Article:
The Crafts School

In the part of the permanent display devoted to the Crafts School, which had an important role in the development of the fine crafts in Croatia, we show works of pupils who attended the carpentry, ceramics and locksmith departments as well as works of Croatian craftsmen.

In the year of the foundation of the Crafts School 1882, tuition started in the carpentry and locksmith (metalworking) department, and two years later the ceramic department was found; in 1892 the building school started working. Objects were often made to drawings by Herman Bollé, for many years the director of the school, such as the parts of a dining room suite on display – credenza and clock – which were made to his drawings by Ivan Budicki, first teacher of the skill of carpentering at the Crafts School.

A wardrobe and chair – parts of a bedroom suite – are the work of the carpenter Dragutin Turković from Ðakovo. The set was exhibited in its entirety at the Millennium Exhibition in Budapest 1896. Both sets are decorated with stylised folk ornamentation, while the dining room set also shows Art Nouveau floral motifs. The work of the Crafts School is additionally represented by a round occasional table with a stoneware top decorated in enamel paints.

The ceramic department, that is, the course for potting and the course for decorative painting on ceramic ware, was founded at the Crafts School in 1884. The objects created in this department in the eight years of its work tell of the high quality organisation of tuition: from the very beginning the ceramic decoration course was run by the academy trained painter from Vienna Josip Bauer, and the potting department was in the first few years confided to the well-known Zagreb stove-maker Ivan Pospišil. The school worked with teachers of the Crafts School in Znaim in Moravia and with experts from Kremnica or Kremnitz in Slovakia. Also important was the collaboration with the Zagreb factory of Josip Kallina and the Ludwig Schütz factory from Liboje near Celje: along with painting vessels formed in the potting course, the attendees of the course for decorative painting on ceramics with enamel paints also decorated half-finished products obtained from the Schütz and Kallina factories.

In spite of the successes the ceramics department won at exhibitions (in Zagreb and Budapest) and irrespective of the first more substantial orders, in 1892, for financial reasons, the provincial government abolished the department. A large group of objects created in the ceramic department of the Crafts School was acquired by the Museum of Arts and Crafts in 1909.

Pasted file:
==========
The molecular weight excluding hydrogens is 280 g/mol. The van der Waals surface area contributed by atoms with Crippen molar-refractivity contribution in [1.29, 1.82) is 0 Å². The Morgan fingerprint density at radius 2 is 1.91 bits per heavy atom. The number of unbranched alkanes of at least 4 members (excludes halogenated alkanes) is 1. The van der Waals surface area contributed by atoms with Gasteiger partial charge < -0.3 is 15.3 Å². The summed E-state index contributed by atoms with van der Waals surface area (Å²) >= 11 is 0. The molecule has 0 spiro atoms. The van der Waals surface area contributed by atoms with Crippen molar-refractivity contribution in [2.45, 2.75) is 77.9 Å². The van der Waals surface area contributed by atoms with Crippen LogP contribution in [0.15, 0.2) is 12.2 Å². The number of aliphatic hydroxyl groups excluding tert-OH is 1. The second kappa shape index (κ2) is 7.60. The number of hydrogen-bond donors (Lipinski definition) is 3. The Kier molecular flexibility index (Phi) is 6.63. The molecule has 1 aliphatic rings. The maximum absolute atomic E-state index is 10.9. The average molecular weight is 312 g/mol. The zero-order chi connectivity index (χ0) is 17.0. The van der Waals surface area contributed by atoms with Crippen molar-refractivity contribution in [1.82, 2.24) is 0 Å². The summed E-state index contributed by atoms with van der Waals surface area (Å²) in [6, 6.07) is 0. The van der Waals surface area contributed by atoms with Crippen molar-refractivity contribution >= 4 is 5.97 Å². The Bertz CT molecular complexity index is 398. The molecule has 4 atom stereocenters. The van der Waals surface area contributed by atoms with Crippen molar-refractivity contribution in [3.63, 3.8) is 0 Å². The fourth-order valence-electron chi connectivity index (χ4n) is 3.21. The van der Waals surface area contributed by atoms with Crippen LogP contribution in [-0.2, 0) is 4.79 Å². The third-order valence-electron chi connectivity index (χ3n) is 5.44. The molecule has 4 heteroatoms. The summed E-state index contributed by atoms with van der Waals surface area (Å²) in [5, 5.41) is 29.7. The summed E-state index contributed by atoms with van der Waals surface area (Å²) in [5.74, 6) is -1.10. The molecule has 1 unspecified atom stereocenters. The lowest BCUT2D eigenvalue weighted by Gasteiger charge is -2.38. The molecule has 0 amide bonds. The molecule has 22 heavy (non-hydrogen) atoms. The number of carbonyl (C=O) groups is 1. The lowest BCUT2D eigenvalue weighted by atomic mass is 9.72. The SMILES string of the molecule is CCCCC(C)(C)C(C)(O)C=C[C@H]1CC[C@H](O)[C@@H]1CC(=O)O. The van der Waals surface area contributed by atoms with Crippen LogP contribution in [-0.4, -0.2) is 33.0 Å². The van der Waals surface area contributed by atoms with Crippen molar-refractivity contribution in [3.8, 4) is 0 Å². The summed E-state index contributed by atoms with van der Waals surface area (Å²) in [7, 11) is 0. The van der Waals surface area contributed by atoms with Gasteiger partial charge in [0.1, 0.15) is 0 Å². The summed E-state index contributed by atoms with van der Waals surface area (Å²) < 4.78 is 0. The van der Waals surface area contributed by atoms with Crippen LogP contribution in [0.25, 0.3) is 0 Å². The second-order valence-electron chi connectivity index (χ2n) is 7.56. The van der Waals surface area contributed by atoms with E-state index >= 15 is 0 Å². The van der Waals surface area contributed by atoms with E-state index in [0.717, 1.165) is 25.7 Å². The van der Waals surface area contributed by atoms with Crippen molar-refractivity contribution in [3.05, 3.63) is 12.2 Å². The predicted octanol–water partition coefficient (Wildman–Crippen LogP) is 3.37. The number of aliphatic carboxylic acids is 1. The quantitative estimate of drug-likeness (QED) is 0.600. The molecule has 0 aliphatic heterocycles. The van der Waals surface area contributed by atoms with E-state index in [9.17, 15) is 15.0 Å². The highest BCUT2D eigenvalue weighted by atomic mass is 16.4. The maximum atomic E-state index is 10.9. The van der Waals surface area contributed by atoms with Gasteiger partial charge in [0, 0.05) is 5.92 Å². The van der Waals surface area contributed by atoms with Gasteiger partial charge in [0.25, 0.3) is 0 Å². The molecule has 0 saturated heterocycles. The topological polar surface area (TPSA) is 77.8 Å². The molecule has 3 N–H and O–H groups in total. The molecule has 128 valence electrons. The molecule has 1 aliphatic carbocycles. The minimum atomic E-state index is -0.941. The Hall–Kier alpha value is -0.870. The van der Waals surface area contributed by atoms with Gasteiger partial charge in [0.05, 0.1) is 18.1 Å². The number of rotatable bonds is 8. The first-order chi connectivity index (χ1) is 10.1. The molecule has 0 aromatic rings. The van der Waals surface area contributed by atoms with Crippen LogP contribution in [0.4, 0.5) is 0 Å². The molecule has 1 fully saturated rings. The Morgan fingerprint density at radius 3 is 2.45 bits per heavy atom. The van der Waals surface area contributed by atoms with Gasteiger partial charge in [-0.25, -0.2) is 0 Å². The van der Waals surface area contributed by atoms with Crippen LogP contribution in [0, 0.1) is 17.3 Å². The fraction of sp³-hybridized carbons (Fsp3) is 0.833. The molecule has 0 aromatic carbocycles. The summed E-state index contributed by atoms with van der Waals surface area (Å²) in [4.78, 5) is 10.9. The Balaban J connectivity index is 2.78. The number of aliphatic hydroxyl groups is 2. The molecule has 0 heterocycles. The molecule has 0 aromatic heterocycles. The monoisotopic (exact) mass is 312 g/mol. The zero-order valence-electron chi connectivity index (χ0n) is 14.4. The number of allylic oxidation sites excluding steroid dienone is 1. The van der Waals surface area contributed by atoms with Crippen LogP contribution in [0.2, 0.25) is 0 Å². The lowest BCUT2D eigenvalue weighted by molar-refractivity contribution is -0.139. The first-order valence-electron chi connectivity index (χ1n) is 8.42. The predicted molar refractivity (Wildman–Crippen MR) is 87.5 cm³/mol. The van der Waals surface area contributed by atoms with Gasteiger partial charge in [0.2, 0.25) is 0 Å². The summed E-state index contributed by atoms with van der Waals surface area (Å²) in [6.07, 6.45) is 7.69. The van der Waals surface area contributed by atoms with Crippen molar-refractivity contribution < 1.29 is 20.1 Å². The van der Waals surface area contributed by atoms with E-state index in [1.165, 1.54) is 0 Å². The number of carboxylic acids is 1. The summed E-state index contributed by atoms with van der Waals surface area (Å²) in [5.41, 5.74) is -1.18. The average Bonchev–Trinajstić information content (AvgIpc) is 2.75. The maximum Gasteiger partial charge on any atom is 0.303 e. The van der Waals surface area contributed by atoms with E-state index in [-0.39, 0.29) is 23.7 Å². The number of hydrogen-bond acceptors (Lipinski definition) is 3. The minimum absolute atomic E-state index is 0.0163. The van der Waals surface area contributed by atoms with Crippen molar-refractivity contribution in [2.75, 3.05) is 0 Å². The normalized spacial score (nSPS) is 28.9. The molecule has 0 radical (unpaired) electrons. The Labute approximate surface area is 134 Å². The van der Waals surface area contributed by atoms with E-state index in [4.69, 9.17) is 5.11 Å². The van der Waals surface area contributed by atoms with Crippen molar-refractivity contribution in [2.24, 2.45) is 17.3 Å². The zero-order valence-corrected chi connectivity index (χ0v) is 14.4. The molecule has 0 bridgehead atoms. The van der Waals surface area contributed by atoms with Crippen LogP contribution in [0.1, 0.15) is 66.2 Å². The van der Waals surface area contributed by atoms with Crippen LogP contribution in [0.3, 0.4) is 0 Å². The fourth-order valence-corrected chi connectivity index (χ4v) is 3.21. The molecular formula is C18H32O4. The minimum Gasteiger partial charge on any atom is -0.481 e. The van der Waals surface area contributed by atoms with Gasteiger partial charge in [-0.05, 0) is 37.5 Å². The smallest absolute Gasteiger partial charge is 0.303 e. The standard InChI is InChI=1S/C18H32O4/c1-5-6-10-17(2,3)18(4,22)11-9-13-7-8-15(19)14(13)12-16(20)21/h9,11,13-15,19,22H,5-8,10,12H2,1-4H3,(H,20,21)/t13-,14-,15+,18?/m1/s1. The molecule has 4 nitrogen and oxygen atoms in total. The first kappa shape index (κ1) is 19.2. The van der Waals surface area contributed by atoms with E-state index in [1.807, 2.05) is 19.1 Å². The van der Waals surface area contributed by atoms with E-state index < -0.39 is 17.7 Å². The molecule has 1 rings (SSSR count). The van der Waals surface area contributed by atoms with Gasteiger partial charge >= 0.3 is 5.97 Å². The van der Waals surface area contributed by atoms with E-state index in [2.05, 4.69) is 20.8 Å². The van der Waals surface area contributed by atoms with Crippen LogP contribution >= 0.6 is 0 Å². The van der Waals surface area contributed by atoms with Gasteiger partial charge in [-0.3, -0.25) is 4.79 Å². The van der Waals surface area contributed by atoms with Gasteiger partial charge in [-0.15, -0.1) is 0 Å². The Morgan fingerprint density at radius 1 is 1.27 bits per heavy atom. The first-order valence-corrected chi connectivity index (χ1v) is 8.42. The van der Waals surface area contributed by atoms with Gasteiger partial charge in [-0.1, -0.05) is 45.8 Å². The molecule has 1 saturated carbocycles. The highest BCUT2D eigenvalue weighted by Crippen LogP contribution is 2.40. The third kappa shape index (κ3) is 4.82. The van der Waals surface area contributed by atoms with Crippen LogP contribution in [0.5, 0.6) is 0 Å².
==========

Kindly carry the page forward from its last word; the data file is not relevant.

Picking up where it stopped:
The permanent display features objects that illustrate the formal diversity of products of the ceramic department – from a set for beer and vases to round tops for occasional tables and decorative platters that are distinguished by a wealth of decorative motifs done in brilliant enamel paints and contoured in gold. From the archival sources it is known that Bollé did the drawings for the shapes of the pots and for their decoration; the neo-style forms of the vessels are decorated with folk, oriental and neo-Renaissance motifs. Some of the exhibits on show bear the signatures of pupils attending the ceramics department: of Ivan Štefan, Ivan Kociančić and Sofija Zapletal.

From the metals craftsmen who taught at the Crafts School a special place belongs to the Zagreb master craftsman Antun Mesić, first teacher in “lockmaking” and “smithing”. We can learn something about the quality of the school and its workshops from some of the most important symbols of today in Zagreb, such as the bandstand (Music Pavilion) in Zrinjevac, also the work of master craftsmen and pupils of the Crafts School. Some of the works on show are done after drawings by Herman Bollé, such as a polychromed grating of wrought iron, characteristic work of the pupils of the metalworking department of the school. An identical grid, without the poly-chroming however, is today on the entry door of the Applied Arts and Design School.

Tools for wrought iron working and samples of wrought iron applied on a panel in a wooden frame are original exhibits from the Millennium Exhibition in Budapest of 1896, at which the Crafts School had its own separate part. An exhibit at the same show was the mirror frame by master craftsman Božidar Devide, architectural and artistic metalworker. The exhibited polychrome pendant light of wrought iron, also a work from the Crafts School, is a gift to the Museum by Herman Bollé.